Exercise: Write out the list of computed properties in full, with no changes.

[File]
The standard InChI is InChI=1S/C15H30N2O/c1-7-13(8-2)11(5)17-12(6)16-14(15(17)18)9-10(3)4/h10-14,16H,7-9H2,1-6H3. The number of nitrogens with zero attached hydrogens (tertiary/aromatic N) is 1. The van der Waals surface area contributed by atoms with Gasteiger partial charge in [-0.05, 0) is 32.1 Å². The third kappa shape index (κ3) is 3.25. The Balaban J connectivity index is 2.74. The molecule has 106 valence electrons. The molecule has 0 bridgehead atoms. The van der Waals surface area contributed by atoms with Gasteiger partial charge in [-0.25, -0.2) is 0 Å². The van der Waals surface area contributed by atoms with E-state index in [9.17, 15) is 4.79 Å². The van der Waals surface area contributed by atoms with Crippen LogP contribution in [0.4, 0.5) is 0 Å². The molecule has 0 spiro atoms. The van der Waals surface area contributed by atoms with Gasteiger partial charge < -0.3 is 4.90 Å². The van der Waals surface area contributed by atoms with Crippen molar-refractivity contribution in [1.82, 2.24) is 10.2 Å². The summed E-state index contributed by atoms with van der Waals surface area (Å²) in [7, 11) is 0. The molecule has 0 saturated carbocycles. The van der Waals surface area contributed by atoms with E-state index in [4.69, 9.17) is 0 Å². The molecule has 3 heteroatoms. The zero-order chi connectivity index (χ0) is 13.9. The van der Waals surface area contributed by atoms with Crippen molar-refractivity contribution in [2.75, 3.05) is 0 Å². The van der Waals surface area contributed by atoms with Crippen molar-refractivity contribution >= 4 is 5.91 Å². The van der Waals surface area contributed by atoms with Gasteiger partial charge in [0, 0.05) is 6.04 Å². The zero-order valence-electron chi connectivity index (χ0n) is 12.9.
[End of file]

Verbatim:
The standard InChI is InChI=1S/C15H30N2O/c1-7-13(8-2)11(5)17-12(6)16-14(15(17)18)9-10(3)4/h10-14,16H,7-9H2,1-6H3. The number of nitrogens with zero attached hydrogens (tertiary/aromatic N) is 1. The van der Waals surface area contributed by atoms with Gasteiger partial charge in [-0.05, 0) is 32.1 Å². The third kappa shape index (κ3) is 3.25. The Balaban J connectivity index is 2.74. The molecule has 106 valence electrons. The molecule has 0 bridgehead atoms. The van der Waals surface area contributed by atoms with Gasteiger partial charge in [-0.25, -0.2) is 0 Å². The van der Waals surface area contributed by atoms with E-state index in [9.17, 15) is 4.79 Å². The van der Waals surface area contributed by atoms with Crippen LogP contribution in [0.4, 0.5) is 0 Å². The molecule has 0 spiro atoms. The van der Waals surface area contributed by atoms with Gasteiger partial charge < -0.3 is 4.90 Å². The van der Waals surface area contributed by atoms with Crippen molar-refractivity contribution in [1.82, 2.24) is 10.2 Å². The summed E-state index contributed by atoms with van der Waals surface area (Å²) in [7, 11) is 0. The molecule has 0 saturated carbocycles. The van der Waals surface area contributed by atoms with E-state index in [4.69, 9.17) is 0 Å². The molecule has 3 heteroatoms. The zero-order chi connectivity index (χ0) is 13.9. The van der Waals surface area contributed by atoms with Crippen molar-refractivity contribution in [2.75, 3.05) is 0 Å². The van der Waals surface area contributed by atoms with Crippen molar-refractivity contribution >= 4 is 5.91 Å². The van der Waals surface area contributed by atoms with Gasteiger partial charge in [0, 0.05) is 6.04 Å². The zero-order valence-electron chi connectivity index (χ0n) is 12.9.